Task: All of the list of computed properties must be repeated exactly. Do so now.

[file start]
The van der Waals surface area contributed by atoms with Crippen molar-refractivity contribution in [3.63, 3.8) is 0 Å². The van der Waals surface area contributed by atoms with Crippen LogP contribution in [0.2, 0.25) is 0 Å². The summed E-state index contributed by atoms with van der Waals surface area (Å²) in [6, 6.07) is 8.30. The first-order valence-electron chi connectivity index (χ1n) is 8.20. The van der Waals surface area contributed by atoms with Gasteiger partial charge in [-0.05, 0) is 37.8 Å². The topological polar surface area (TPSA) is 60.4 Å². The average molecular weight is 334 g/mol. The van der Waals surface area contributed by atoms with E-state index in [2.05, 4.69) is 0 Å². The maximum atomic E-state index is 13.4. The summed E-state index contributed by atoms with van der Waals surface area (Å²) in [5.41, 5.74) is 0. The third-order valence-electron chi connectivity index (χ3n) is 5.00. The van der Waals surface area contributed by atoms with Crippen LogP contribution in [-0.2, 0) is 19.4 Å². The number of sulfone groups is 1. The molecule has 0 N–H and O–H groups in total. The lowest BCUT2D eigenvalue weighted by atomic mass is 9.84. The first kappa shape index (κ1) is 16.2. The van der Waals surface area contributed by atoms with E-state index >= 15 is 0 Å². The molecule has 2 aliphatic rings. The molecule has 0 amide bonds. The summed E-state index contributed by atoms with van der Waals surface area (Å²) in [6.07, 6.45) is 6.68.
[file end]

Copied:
The van der Waals surface area contributed by atoms with Crippen molar-refractivity contribution in [3.63, 3.8) is 0 Å². The van der Waals surface area contributed by atoms with Crippen LogP contribution in [0.2, 0.25) is 0 Å². The summed E-state index contributed by atoms with van der Waals surface area (Å²) in [6, 6.07) is 8.30. The first-order valence-electron chi connectivity index (χ1n) is 8.20. The van der Waals surface area contributed by atoms with Gasteiger partial charge in [-0.05, 0) is 37.8 Å². The topological polar surface area (TPSA) is 60.4 Å². The average molecular weight is 334 g/mol. The van der Waals surface area contributed by atoms with E-state index in [2.05, 4.69) is 0 Å². The maximum atomic E-state index is 13.4. The summed E-state index contributed by atoms with van der Waals surface area (Å²) in [5.41, 5.74) is 0. The third-order valence-electron chi connectivity index (χ3n) is 5.00. The van der Waals surface area contributed by atoms with Crippen LogP contribution in [-0.2, 0) is 19.4 Å². The number of sulfone groups is 1. The molecule has 0 N–H and O–H groups in total. The lowest BCUT2D eigenvalue weighted by atomic mass is 9.84. The first kappa shape index (κ1) is 16.2. The van der Waals surface area contributed by atoms with E-state index >= 15 is 0 Å². The molecule has 2 aliphatic rings. The molecule has 0 amide bonds. The summed E-state index contributed by atoms with van der Waals surface area (Å²) in [6.07, 6.45) is 6.68.